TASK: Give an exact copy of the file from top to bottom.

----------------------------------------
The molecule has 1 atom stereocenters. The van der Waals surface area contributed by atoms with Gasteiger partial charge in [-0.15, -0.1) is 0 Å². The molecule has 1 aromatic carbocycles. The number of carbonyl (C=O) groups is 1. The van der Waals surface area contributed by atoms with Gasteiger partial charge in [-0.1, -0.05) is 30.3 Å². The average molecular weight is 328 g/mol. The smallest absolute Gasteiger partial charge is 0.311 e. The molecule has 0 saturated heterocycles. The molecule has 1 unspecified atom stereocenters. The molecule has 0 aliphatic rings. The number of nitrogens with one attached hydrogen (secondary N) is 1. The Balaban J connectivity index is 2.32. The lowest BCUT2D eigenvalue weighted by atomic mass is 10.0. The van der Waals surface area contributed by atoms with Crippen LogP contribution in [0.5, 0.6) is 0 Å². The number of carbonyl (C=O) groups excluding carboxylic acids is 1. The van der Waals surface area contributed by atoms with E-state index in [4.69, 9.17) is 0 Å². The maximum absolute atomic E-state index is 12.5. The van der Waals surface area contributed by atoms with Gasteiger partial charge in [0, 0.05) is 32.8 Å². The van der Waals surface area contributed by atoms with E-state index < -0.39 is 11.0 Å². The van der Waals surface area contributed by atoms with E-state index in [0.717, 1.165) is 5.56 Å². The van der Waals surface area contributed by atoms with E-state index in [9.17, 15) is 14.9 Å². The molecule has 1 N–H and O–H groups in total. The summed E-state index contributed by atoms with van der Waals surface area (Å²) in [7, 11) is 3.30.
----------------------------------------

The molecule has 1 atom stereocenters. The van der Waals surface area contributed by atoms with Gasteiger partial charge in [-0.15, -0.1) is 0 Å². The molecule has 1 aromatic carbocycles. The number of carbonyl (C=O) groups is 1. The van der Waals surface area contributed by atoms with Gasteiger partial charge in [-0.1, -0.05) is 30.3 Å². The average molecular weight is 328 g/mol. The smallest absolute Gasteiger partial charge is 0.311 e. The molecule has 0 saturated heterocycles. The molecule has 1 unspecified atom stereocenters. The molecule has 0 aliphatic rings. The number of nitrogens with one attached hydrogen (secondary N) is 1. The Balaban J connectivity index is 2.32. The lowest BCUT2D eigenvalue weighted by atomic mass is 10.0. The van der Waals surface area contributed by atoms with Crippen LogP contribution in [0.5, 0.6) is 0 Å². The number of carbonyl (C=O) groups excluding carboxylic acids is 1. The van der Waals surface area contributed by atoms with E-state index in [4.69, 9.17) is 0 Å². The maximum absolute atomic E-state index is 12.5. The van der Waals surface area contributed by atoms with Gasteiger partial charge in [0, 0.05) is 32.8 Å². The van der Waals surface area contributed by atoms with E-state index < -0.39 is 11.0 Å². The van der Waals surface area contributed by atoms with E-state index in [0.717, 1.165) is 5.56 Å². The van der Waals surface area contributed by atoms with E-state index in [9.17, 15) is 14.9 Å². The molecule has 1 N–H and O–H groups in total. The summed E-state index contributed by atoms with van der Waals surface area (Å²) in [7, 11) is 3.30.